What happens when one want to dwell peacfully?

By Rabbi Asher Feuchtwanger

Former Shaliach in Chicago (2001-02)
Currently a teacher in Amit Science and Technolgy School – Kfar Batya

A person’s natural inclination is to live in the present and worry about what is happening here and now. However, sometimes we rise above this natural inclination, look ahead, and make decisions based on the future instead of the present.
However, our forefathers and foremothers – Avraham, Yitzchak, and Yaakov – were different. Throughout their entire lives, they taken both the present and future into consideration – or possible even the present and eternity. For example, when Hashem appears to Avraham and says, “And I will make of you a great nation, and I will bless you, and make your name great… and all the families of the earth will bless themselves by you,” (Breishit 12: 2-3) and when a prophet says to Rivka, “Two nations are in your womb; two regimes from your insides shall be separated; the might shall pass from one regime to the other, and the elder shall serve the younger,” (Breishit 25:23) ,they cannot go on with their regular lives. They know that they are not regular and average people; rather, they are individuals who are beginning to build a nation that will change the entire world.
With this in mind, we can understand many acts and decisions in the lives of the forefathers and foremothers – they acted as they did in order to create an infrastructure for a nation that would be created from them in the future. For example, the forefathers’ desire to have children, Avraham’s decision not to take any of the spoils from the war of the kings, calling the mountain on which Yitzhak was supposed to be sacrificed “Hashem Yir’eh”, burying Sarah in a family burial site in Me’arat Hamachpelah, Rivka asking Yaakov to steal the blessings from Esav, building altars for Hashem next to Sh’chem and Beit El, burying Rachel on the road to Efrat, and more. All of these actions were significant in the present time and even more so for the eteranal future of the Jewish nation.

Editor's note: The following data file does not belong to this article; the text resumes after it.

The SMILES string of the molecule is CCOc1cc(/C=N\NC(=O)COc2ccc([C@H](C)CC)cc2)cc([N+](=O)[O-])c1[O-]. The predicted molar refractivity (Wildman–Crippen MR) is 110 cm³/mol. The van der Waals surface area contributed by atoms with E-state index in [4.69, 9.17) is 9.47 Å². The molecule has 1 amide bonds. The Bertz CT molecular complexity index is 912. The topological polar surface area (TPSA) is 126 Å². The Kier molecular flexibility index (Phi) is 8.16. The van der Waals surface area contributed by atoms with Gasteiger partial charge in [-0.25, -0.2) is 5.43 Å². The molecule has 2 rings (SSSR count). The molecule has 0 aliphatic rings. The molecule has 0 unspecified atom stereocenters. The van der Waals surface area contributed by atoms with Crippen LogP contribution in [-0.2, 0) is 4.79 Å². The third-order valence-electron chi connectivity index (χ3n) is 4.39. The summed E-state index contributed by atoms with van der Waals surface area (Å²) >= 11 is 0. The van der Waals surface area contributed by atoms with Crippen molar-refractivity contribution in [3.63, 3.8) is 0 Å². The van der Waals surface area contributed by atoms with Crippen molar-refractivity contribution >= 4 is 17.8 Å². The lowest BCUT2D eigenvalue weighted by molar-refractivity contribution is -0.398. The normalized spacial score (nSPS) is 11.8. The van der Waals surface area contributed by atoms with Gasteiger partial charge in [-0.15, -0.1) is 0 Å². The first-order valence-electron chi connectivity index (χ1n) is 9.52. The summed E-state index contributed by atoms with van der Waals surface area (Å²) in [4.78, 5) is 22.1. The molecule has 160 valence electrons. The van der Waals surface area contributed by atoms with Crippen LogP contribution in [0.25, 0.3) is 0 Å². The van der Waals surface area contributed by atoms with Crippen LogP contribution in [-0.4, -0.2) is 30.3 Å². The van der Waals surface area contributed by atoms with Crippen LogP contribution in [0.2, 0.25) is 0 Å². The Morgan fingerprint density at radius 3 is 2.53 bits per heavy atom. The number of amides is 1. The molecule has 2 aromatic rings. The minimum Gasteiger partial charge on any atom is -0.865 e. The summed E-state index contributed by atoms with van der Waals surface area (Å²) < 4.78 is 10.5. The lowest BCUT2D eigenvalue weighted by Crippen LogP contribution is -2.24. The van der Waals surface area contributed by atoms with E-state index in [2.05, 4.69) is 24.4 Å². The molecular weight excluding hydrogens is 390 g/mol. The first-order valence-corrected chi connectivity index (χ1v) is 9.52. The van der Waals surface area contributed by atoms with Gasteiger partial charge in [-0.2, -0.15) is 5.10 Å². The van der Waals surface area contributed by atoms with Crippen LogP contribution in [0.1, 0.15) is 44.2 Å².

In light of this, we can also interpret a famous Midrash at the beginning of our prshaParshat Vayeshev, “Rabbi Acha said: When the tzadikim are dwelling peacefully and wish to dwell peacefully in this world, the Satan comes and claims, saying ‘Is it not enough what is set for them in the world to come, but they also want to sit peacefully in this world.’ For example, when Yaakov Avinu wanted to sit peacefully in this world, all of the troubles that happened with Yosef occurred“ (Breishit Raba 24:3).
After Yaakov returned from Lavan’s house, struggled with Esav, and kept his promise in Beit El, he wanted to live peacefully in this world, meaning he wanted to live in the present (“want to sit peacefully in this world“). When Yaakov lives solely in the present, he prefers Yosef over all of his other sons and ignores the burning jealously amongst his sons. When Yosef shares his dreams, Yaakov just tries to calm his sons’ jealously by saying that the dream is not logical, while keeping the dreams’ prophecy to himself and taking no further action.
As a result, “all of the troubles that happened with Yosef occurred” – Yosef was sold to the Egyptians, which then ended up causing the Egyptian exile and the fulfillment of the prophecy to Avraham at Brit Ben Ha’betarim: “Your offspring shall be aliens in a land that is not their own – and they will serve them, and they will oppress them – four hundred years” (Berishit 15:13).
We can also connect the above to the holiday of Chanukah, which will begin next week.
The rebellion of the Maccabees could only have been led by people who live their lives with a consciousness of a Divine nation that has an eternal future. The Maccabees went out to fight against all odds because they understood that if they did not fight, the Jewish race may still remain but the eternal future of the Jewish people will disappear as they adopt Greek culture.
On the other hand, we could say that the decline of the kingdom of the Maccabees began when the leaders started to pursue their own narrow interests, as opposed to worrying about the eternal future of the Jewish people.
Personally, looking at the events in Breishit, the incidents with the Maccabees, and history of our nation teaches me practical conclusions about life as a Jew, a father, and an educator. I must live with awareness of how my decisions and actions will impact me, my family, my students, and my surroundings in the present and future. This is not an easy task, but it is the path paved for us by our forefathers and leaders across the generations.